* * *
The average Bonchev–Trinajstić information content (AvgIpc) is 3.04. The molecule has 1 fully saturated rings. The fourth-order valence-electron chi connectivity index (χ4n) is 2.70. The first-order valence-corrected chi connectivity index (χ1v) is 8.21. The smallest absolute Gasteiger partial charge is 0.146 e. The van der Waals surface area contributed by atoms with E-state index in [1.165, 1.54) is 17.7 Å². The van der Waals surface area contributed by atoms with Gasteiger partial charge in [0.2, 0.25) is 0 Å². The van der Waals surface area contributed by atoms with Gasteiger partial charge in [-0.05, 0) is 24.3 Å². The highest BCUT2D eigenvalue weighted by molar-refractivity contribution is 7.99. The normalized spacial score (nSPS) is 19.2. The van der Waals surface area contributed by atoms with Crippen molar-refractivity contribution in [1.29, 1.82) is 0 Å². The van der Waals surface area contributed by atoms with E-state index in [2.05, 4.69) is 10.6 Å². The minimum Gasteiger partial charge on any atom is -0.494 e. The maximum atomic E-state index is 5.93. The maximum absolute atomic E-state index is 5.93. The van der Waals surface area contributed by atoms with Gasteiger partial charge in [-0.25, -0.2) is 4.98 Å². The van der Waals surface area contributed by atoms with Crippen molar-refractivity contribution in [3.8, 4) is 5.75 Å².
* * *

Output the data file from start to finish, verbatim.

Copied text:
The average Bonchev–Trinajstić information content (AvgIpc) is 3.04. The molecule has 1 fully saturated rings. The fourth-order valence-electron chi connectivity index (χ4n) is 2.70. The first-order valence-corrected chi connectivity index (χ1v) is 8.21. The smallest absolute Gasteiger partial charge is 0.146 e. The van der Waals surface area contributed by atoms with E-state index in [1.165, 1.54) is 17.7 Å². The van der Waals surface area contributed by atoms with Gasteiger partial charge in [0.2, 0.25) is 0 Å². The van der Waals surface area contributed by atoms with Gasteiger partial charge in [-0.05, 0) is 24.3 Å². The highest BCUT2D eigenvalue weighted by molar-refractivity contribution is 7.99. The normalized spacial score (nSPS) is 19.2. The van der Waals surface area contributed by atoms with Crippen molar-refractivity contribution in [1.29, 1.82) is 0 Å². The van der Waals surface area contributed by atoms with E-state index in [2.05, 4.69) is 10.6 Å². The minimum Gasteiger partial charge on any atom is -0.494 e. The maximum atomic E-state index is 5.93. The maximum absolute atomic E-state index is 5.93. The van der Waals surface area contributed by atoms with Gasteiger partial charge in [-0.25, -0.2) is 4.98 Å². The van der Waals surface area contributed by atoms with Crippen molar-refractivity contribution in [3.8, 4) is 5.75 Å².